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Radiant Logic Reveals 3 New Directory Offerings

Radiant Logic has segmented its flagship RadiantOne Virtual Directory Server (VDS) into two separate products: Virtual Directory Server (VDS) Proxy Edition 5.1 and VDS Context Edition 5.1. It has also released Identity and Correlation Server (ICS) 5.2. RadiantOne products all share a data modeling and virtualization engine.

VDS Proxy Edition 5.1, available at the end of April 2009, is a virtual directory server for lightweight user-directory integration projects. The new edition features a new join engine, new tools for easier administration and configuration, and more advanced reporting and auditing capabilities.

VDS Context Edition 5.1, available at the end of May 2009, performs identity and context integration, scalable for high-volume, high complexity environments. This is useful, for example, in environments where separate units want to maintain their own infrastructure and security requirements but the central organization wants to integrate security domains into a common virtual namespace for consistent and compliant security enforcement. By isolating applications from the complexity of backend sources, VDS Context Edition provides a single unified view of the community, enabling authentication, authorization, audit, and profile management for enterprise initiatives, such as Web access management, portal single-sign-on, and federation.

"Traditionally, virtual directories have been seen as a tactical point solution," said Michel Prompt, founder and CEO of Radiant Logic. "By adding the Context Edition to our flagship VDS product, we're now providing a complete strategic solution for your entire enterprise infrastructure. Different environments and initiatives demand different tools. RadiantOne now delivers secure identity integration and context management at every level, scaling up with you as your needs evolve."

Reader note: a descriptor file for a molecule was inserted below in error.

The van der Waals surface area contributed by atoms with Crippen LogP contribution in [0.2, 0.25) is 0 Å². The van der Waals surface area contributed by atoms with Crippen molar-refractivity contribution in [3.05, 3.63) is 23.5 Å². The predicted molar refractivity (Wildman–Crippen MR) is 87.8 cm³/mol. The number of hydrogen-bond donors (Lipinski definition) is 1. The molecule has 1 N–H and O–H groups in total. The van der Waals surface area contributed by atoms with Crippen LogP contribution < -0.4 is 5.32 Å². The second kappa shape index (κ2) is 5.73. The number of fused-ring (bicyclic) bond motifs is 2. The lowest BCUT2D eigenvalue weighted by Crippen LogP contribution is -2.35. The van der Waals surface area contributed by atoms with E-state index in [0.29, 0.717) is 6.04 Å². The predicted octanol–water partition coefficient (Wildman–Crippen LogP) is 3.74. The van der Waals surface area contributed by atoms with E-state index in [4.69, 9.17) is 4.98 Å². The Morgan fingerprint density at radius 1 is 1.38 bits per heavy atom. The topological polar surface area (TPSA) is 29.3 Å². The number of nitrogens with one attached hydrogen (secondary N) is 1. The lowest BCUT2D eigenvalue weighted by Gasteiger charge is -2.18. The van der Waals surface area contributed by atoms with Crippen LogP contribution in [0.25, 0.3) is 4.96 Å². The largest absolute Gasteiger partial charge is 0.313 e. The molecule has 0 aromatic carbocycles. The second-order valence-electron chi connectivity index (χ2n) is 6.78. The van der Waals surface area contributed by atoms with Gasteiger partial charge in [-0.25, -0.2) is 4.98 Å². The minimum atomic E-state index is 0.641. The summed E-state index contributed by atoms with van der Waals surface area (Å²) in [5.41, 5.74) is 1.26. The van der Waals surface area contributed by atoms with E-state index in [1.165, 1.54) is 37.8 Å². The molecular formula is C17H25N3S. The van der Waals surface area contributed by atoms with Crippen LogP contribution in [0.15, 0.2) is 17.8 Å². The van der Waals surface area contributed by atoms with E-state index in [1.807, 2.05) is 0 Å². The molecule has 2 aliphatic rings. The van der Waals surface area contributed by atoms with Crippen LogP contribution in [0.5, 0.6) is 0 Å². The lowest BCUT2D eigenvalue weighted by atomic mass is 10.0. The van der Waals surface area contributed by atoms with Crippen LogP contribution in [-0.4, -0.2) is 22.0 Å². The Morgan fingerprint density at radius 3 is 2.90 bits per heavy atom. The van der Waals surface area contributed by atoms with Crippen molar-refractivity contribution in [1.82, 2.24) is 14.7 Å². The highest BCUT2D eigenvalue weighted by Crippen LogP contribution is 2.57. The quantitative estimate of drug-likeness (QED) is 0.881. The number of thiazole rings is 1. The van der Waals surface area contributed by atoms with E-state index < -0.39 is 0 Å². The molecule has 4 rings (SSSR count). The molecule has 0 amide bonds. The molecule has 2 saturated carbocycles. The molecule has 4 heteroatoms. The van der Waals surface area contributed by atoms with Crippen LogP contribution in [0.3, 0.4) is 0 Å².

ICS 5.2, expected this summer, enables correlation and synchronization of data across disparate identity silos for a unified view of identity data across applications and security domains.

"Traditionally, applications have each had their own database repository to support custom data models and provide fast data access," writes Noel Yuhanna, Forrester Research analyst, in his report, "Securing Next-Generation Information Architectures." "However, as the portfolio of applications grows, these independent data repositories must integrate with others to offer a complete and correct view of business data. Inconsistent data from these applications leads to bad business decisions and saps customer satisfaction."

About the Author

Dian Schaffhauser is a former senior contributing editor for 1105 Media's education publications THE Journal, Campus Technology and Spaces4Learning.

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